'53-'54 Buick Skylark Club

Moraine Products Division

Al Malachowski

Another division of the General Motors Corporation whose name you might recall seeing on a few original 1953-1954 Buick Skylark parts is the Moraine Products Division (Moraine) who called Dayton, Ohio, home for the majority of their later 1923-1991 years of operation. Originally created by GMC as a manufacturing division for their research division, Moraine pioneered the development of two significant components during their early years for cars and trucks: engine bearings and porous-metal filtering elements. Moraine’s patented Durex 100 bearing material consisted of a steel backer bonded to a nickel-copper matrix with a babbitt overlay that was produced in strip form and later machined for main and connecting rod bearings. Filtering elements consisted of metallic powders bonded to form durable and reusable oil and fuel filters, diesel injectors, and fuel/water separators. As a side note that’s also worth mentioning, the Delco Brake Division of DELCO (originally Dayton Engineering Laboratories COmpany) and Moraine combined efforts in 1936 to develop early hydraulic brake controls. During the WWII effort, Moraine was a major supplier for air, marine, and land-craft engines and military armament. It was during this time that Moraine introduced their disc-shaped gasoline filter’s porous-bronze filtering element on the 1942 Buick carburetor. This style continued to be original equipment on Buicks through 1956. Moraine also built a glass-bowl style gasoline filter, their Durex-labeled Model #830, using the same porous-bronze filtering material but in a different shape for other makes of cars and trucks. Additional original parts that were built by Moraine and can be found on 1953-1954 Skylarks include brake wheel cylinders, starter and generator bushings, the improved 1954 MORVAC power brake cylinder with its auxiliary electric vacuum pump that replaced the problem-prone 1953 Kelsey-Hayes power brake cylinder, and the Hydro-Lectric pump for the convertible top, seat, and window operations. In the early-1960s, Moraine merged with another Delco division to form Delco-Moraine.

An original gasoline filter on a Buick Skylark V-8 engine with either the Stromberg or Carter four-barrel carburetor (1956 Buick Rochester’s also) can be found attached to the rear of the carburetor with a threaded nipple to the fuel supply’s inlet port. This filter is in addition to the fine-mesh cylindrical strainer (.4375”-diameter x .8750” long on a Carter WCFB) that’s located in the carburetor’s fuel bowl just inside the inlet port. A picture on page 84 in a 1952 Buick Shop Manual with cleaning instructions confirms that the Moraine disc-shaped style and not the easier-to-clean glass-bowl style of gasoline filter is the correct gasoline filter for the 1953-1954 Skylarks. The first of four pictures below also shows this correct style of filter. Note the threaded-metal drain plug’s location and the inlet port. The outlet port on the front side of the filter, not shown in any of the pictures, is located in-line with the inlet port.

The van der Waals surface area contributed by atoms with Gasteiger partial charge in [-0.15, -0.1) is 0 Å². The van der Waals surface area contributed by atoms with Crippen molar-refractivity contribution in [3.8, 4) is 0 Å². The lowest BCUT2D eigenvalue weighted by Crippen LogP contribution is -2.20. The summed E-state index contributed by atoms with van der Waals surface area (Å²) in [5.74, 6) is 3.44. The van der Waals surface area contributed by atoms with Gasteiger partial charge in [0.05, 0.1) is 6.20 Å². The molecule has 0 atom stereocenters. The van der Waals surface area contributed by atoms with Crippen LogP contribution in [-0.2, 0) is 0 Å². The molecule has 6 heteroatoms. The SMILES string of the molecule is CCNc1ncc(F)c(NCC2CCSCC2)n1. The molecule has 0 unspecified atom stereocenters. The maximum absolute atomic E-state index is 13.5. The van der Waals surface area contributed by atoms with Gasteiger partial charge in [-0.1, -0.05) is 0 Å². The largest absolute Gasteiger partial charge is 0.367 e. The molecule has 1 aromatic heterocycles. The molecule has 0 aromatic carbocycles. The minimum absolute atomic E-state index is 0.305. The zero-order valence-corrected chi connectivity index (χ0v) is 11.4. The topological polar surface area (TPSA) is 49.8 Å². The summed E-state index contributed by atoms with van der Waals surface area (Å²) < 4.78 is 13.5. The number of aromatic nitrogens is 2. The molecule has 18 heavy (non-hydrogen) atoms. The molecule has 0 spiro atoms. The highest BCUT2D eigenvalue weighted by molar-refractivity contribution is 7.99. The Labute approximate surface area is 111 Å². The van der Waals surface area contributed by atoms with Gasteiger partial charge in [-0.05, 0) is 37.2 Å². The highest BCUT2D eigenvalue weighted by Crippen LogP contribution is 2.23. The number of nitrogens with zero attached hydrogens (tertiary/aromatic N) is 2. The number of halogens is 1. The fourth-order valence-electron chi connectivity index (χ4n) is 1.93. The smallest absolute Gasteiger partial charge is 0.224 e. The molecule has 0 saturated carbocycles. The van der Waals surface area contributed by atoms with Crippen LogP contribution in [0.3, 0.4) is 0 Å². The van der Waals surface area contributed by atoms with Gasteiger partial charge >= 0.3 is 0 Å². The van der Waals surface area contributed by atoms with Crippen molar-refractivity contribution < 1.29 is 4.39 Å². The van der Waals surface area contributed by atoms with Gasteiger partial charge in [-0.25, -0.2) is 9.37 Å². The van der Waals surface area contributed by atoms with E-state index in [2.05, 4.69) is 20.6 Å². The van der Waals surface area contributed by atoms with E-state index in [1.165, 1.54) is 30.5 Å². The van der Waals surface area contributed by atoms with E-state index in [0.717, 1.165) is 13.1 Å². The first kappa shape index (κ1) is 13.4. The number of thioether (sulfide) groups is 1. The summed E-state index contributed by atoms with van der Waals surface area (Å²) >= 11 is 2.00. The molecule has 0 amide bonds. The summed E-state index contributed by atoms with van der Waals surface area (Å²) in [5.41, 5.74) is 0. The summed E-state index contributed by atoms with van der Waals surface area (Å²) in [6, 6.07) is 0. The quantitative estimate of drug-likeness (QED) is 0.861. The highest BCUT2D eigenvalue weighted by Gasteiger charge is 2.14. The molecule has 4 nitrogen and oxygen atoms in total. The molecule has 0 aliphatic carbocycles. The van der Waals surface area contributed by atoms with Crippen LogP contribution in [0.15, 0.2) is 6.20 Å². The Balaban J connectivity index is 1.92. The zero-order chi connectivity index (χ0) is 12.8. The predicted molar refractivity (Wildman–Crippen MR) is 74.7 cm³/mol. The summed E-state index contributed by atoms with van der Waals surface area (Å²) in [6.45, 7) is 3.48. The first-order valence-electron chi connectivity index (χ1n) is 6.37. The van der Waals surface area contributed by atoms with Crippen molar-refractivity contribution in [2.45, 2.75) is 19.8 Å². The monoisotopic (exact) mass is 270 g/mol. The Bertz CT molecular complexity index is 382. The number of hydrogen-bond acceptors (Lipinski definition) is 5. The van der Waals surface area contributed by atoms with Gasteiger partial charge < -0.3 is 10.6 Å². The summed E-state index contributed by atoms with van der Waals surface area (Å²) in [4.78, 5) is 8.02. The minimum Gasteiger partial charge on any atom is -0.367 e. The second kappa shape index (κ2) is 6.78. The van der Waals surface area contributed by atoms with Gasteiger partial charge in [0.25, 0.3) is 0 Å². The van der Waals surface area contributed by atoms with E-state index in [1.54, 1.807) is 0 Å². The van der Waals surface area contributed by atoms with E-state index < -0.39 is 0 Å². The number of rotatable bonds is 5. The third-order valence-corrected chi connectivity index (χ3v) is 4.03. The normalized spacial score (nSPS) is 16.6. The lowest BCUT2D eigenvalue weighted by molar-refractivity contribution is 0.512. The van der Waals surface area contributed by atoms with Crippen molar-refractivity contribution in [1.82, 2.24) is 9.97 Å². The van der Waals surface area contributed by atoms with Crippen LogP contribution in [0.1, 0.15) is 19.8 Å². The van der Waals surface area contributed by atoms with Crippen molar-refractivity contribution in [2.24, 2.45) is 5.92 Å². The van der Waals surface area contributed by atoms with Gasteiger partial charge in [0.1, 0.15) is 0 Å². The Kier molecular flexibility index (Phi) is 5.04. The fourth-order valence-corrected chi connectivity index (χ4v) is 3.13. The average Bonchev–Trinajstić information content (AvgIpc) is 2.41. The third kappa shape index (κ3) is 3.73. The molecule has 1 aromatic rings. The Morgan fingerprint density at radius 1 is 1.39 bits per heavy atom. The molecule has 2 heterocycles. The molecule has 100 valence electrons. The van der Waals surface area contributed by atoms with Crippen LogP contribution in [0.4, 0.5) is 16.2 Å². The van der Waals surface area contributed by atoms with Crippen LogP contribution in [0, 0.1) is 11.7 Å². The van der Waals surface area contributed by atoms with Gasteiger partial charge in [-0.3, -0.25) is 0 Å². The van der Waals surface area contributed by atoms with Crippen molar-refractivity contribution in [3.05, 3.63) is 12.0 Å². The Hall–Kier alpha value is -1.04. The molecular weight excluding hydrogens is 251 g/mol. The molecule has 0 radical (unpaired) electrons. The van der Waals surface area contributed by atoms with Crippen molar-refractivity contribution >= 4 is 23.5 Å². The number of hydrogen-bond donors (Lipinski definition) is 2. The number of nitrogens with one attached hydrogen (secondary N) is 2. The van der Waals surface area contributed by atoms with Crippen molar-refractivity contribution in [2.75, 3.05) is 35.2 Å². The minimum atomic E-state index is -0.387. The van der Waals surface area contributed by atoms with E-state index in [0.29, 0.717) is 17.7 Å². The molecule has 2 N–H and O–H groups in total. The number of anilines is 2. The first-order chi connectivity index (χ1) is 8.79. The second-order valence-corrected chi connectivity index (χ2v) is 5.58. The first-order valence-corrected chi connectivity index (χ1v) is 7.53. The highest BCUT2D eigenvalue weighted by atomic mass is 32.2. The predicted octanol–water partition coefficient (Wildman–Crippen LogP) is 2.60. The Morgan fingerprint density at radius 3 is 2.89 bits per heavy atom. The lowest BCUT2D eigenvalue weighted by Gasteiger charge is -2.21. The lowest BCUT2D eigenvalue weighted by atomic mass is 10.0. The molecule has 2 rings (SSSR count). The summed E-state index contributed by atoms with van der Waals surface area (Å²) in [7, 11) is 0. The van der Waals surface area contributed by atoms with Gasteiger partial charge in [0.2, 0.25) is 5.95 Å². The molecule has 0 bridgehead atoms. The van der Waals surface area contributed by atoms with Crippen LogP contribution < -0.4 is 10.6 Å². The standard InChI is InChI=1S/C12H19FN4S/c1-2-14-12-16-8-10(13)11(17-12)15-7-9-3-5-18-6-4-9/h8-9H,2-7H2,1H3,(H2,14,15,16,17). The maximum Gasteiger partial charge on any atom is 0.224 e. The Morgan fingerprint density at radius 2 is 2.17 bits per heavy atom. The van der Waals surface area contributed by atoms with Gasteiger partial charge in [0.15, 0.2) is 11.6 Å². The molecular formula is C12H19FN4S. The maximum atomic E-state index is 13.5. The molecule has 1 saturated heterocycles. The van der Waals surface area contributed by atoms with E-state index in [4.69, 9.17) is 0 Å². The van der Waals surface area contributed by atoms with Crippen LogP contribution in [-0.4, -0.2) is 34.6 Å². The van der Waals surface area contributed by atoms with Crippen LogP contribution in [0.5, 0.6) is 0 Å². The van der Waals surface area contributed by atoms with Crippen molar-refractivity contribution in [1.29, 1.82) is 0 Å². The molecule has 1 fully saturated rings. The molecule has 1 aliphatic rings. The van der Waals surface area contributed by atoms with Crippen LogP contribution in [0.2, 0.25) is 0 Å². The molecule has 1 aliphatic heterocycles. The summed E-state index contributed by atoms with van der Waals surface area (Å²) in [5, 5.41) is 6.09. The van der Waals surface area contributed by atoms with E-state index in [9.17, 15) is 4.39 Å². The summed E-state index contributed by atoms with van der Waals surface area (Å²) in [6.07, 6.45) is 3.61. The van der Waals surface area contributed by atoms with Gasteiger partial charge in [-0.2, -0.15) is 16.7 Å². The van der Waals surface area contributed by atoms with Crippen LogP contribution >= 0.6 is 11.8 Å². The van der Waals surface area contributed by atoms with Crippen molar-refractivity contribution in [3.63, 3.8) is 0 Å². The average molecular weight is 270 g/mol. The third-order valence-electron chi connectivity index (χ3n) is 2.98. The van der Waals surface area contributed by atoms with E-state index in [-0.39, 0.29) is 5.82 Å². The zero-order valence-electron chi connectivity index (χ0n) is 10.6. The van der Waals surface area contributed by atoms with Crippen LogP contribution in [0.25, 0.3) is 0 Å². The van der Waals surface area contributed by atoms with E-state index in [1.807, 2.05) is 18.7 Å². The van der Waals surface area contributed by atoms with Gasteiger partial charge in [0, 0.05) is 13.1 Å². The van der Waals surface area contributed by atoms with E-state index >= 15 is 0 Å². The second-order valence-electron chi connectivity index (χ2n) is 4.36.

All the cleaning instructions in the 1953-1956 Buick Shop Manuals also apply to this drain-plug style of filter: to do a quick occasional cleaning, remove just the threaded-metal plug . . . for a more thorough job, you need to remove the filter from the carburetor and gas line and back-flush the assembly from the outlet side. Here are a few items that the Shop Manuals don’t tell you: the filter is not exclusive to Buick, it was used on other GMC marques and independents, two and four-barrel carburetors, and the filter doesn’t come apart. The front-half is crimped over the rear-half and unless you peek through the drain/inlet/outlet holes, the composition of the filtering element is unknown. The second picture above is a rare shot of what you see after you filet the filter with a Dremel cut-off wheel. As advertised, the porous all-metal filtering element looks like micro-sized bronze beads glued together somehow to form a more-durable than a fabric or pleated-paper style element. A thin cork gasket seals the two 2.50”-diameter halves together, the assembly holds one liquid ounce and the beaded element mic’d out close to .100” thick. Moraine labeled this disc-shaped style filter as their Model #100; Buick parts books list this under Group 3.203, Part #1390612; I call it the 400-point style.

Fourteen years later in 1956, Moraine came out with a better way to clean out years of accumulated rusted-metal fuel line particles/water/varnish/dirt from their early-style disc-shaped gasoline filter. Moraine labeled it their Take-A-Part Model #150 filter and it is shown in the last two pictures. Buick lists this as Part #5452170; I call it the 399-point style. Note the centrally-located machine bolt that holds everything together after you align the nibs on the bottom. Moraine also came out with a replacement kit for this style, Part #5452162, which included the bronze element, plastic spacer and the 2.50” x 2.25” x .125” rubber gasket. I have not heard of any leakage problems with this Take-A-Part style since corn gas came out; a replacement nitrile gasket could fix that. In 1957, Buick relocated the gasoline filter inside the gasoline tank at the tank’s lower outlet port. A better way yet? Your roadside mechanic will let you know after you inform him that you just topped-off the gas tank a few miles back. TOODLE-LOO!